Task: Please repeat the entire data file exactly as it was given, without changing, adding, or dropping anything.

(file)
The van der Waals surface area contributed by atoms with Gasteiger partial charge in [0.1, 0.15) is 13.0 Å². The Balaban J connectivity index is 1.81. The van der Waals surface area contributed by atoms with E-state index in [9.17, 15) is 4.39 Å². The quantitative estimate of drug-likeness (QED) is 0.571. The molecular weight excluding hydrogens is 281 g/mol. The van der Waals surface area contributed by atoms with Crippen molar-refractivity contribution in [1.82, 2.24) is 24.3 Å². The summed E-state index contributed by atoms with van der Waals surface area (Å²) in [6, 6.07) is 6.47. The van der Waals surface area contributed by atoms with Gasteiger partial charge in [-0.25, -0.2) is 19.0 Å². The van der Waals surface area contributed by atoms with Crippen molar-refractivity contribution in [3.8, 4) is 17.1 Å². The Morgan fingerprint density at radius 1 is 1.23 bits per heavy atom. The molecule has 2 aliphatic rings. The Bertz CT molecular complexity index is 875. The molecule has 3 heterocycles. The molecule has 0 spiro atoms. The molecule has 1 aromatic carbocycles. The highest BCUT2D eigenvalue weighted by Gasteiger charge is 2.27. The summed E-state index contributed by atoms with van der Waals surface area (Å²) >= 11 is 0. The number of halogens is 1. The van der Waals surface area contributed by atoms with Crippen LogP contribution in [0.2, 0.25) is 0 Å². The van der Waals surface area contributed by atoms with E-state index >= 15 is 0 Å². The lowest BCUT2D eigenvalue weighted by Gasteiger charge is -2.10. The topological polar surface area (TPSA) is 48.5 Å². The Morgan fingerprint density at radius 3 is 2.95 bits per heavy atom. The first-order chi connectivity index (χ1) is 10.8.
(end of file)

The van der Waals surface area contributed by atoms with Gasteiger partial charge in [0.1, 0.15) is 13.0 Å². The Balaban J connectivity index is 1.81. The van der Waals surface area contributed by atoms with E-state index in [9.17, 15) is 4.39 Å². The quantitative estimate of drug-likeness (QED) is 0.571. The molecular weight excluding hydrogens is 281 g/mol. The van der Waals surface area contributed by atoms with Crippen molar-refractivity contribution in [1.82, 2.24) is 24.3 Å². The summed E-state index contributed by atoms with van der Waals surface area (Å²) in [6, 6.07) is 6.47. The van der Waals surface area contributed by atoms with Gasteiger partial charge in [-0.25, -0.2) is 19.0 Å². The van der Waals surface area contributed by atoms with Crippen molar-refractivity contribution in [3.8, 4) is 17.1 Å². The Morgan fingerprint density at radius 1 is 1.23 bits per heavy atom. The molecule has 2 aliphatic rings. The Bertz CT molecular complexity index is 875. The molecule has 3 heterocycles. The molecule has 0 spiro atoms. The molecule has 1 aromatic carbocycles. The highest BCUT2D eigenvalue weighted by Gasteiger charge is 2.27. The summed E-state index contributed by atoms with van der Waals surface area (Å²) >= 11 is 0. The number of halogens is 1. The van der Waals surface area contributed by atoms with Crippen LogP contribution in [0.2, 0.25) is 0 Å². The van der Waals surface area contributed by atoms with E-state index >= 15 is 0 Å². The lowest BCUT2D eigenvalue weighted by Gasteiger charge is -2.10. The topological polar surface area (TPSA) is 48.5 Å². The Morgan fingerprint density at radius 3 is 2.95 bits per heavy atom. The first-order chi connectivity index (χ1) is 10.8.